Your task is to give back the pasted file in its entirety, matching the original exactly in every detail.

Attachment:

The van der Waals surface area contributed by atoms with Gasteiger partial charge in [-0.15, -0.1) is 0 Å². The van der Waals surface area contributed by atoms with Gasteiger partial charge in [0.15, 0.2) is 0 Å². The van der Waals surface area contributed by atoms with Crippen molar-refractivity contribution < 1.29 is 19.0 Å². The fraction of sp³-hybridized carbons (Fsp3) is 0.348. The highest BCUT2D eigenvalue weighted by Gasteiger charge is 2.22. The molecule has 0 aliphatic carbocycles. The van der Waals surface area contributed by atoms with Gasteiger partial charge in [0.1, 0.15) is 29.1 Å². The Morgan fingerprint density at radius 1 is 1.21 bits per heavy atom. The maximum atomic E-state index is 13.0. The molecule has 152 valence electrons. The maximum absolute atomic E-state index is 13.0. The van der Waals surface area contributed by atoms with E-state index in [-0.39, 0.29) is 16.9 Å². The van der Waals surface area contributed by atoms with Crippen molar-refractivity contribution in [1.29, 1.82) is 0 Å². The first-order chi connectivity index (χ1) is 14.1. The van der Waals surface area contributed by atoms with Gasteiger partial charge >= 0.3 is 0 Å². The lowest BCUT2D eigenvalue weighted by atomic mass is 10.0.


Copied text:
The van der Waals surface area contributed by atoms with Gasteiger partial charge in [-0.15, -0.1) is 0 Å². The van der Waals surface area contributed by atoms with Gasteiger partial charge in [0.15, 0.2) is 0 Å². The van der Waals surface area contributed by atoms with Crippen molar-refractivity contribution < 1.29 is 19.0 Å². The fraction of sp³-hybridized carbons (Fsp3) is 0.348. The highest BCUT2D eigenvalue weighted by Gasteiger charge is 2.22. The molecule has 0 aliphatic carbocycles. The van der Waals surface area contributed by atoms with Gasteiger partial charge in [0.1, 0.15) is 29.1 Å². The Morgan fingerprint density at radius 1 is 1.21 bits per heavy atom. The maximum atomic E-state index is 13.0. The molecule has 152 valence electrons. The maximum absolute atomic E-state index is 13.0. The van der Waals surface area contributed by atoms with E-state index in [-0.39, 0.29) is 16.9 Å². The van der Waals surface area contributed by atoms with Crippen molar-refractivity contribution in [1.29, 1.82) is 0 Å². The first-order chi connectivity index (χ1) is 14.1. The van der Waals surface area contributed by atoms with Gasteiger partial charge >= 0.3 is 0 Å². The lowest BCUT2D eigenvalue weighted by atomic mass is 10.0.